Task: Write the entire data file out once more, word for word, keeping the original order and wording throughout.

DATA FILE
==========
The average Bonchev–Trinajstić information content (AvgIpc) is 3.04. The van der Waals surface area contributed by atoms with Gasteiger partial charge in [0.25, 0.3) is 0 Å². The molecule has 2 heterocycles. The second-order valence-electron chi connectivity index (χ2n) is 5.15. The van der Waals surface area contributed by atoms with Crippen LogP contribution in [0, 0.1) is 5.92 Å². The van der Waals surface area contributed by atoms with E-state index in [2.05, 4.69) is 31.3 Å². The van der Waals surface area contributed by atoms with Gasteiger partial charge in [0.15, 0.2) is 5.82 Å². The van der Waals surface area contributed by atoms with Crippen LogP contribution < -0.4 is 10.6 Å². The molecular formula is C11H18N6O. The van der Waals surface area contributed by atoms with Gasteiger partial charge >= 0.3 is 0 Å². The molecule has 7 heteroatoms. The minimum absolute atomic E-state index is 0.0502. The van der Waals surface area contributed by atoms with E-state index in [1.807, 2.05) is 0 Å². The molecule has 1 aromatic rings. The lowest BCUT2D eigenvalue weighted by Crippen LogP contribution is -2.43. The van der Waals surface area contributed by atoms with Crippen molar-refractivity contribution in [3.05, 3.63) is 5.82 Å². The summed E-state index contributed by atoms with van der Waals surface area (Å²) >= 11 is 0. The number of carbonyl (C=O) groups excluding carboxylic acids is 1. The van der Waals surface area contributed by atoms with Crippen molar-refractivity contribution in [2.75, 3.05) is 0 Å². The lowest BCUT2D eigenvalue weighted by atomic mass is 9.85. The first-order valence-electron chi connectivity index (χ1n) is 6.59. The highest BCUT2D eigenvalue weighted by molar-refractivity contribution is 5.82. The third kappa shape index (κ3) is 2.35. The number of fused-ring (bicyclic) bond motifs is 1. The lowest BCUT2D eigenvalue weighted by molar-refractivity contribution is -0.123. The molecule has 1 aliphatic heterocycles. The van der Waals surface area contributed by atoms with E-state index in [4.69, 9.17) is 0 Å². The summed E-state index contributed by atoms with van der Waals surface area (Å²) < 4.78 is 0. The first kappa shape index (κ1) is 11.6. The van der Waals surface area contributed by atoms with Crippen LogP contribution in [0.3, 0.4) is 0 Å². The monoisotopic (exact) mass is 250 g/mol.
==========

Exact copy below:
The average Bonchev–Trinajstić information content (AvgIpc) is 3.04. The van der Waals surface area contributed by atoms with Gasteiger partial charge in [0.25, 0.3) is 0 Å². The molecule has 2 heterocycles. The second-order valence-electron chi connectivity index (χ2n) is 5.15. The van der Waals surface area contributed by atoms with Crippen LogP contribution in [0, 0.1) is 5.92 Å². The van der Waals surface area contributed by atoms with E-state index in [2.05, 4.69) is 31.3 Å². The van der Waals surface area contributed by atoms with Gasteiger partial charge in [0.15, 0.2) is 5.82 Å². The van der Waals surface area contributed by atoms with Crippen LogP contribution < -0.4 is 10.6 Å². The molecular formula is C11H18N6O. The van der Waals surface area contributed by atoms with Gasteiger partial charge >= 0.3 is 0 Å². The molecule has 7 heteroatoms. The minimum absolute atomic E-state index is 0.0502. The van der Waals surface area contributed by atoms with E-state index in [1.807, 2.05) is 0 Å². The molecule has 1 aromatic rings. The lowest BCUT2D eigenvalue weighted by Crippen LogP contribution is -2.43. The van der Waals surface area contributed by atoms with Crippen molar-refractivity contribution in [3.05, 3.63) is 5.82 Å². The summed E-state index contributed by atoms with van der Waals surface area (Å²) >= 11 is 0. The number of carbonyl (C=O) groups excluding carboxylic acids is 1. The van der Waals surface area contributed by atoms with Crippen molar-refractivity contribution in [2.75, 3.05) is 0 Å². The lowest BCUT2D eigenvalue weighted by atomic mass is 9.85. The first-order valence-electron chi connectivity index (χ1n) is 6.59. The highest BCUT2D eigenvalue weighted by molar-refractivity contribution is 5.82. The third kappa shape index (κ3) is 2.35. The number of fused-ring (bicyclic) bond motifs is 1. The lowest BCUT2D eigenvalue weighted by molar-refractivity contribution is -0.123. The molecule has 1 aliphatic heterocycles. The van der Waals surface area contributed by atoms with E-state index in [4.69, 9.17) is 0 Å². The summed E-state index contributed by atoms with van der Waals surface area (Å²) < 4.78 is 0. The first kappa shape index (κ1) is 11.6. The van der Waals surface area contributed by atoms with Crippen LogP contribution in [0.3, 0.4) is 0 Å². The monoisotopic (exact) mass is 250 g/mol.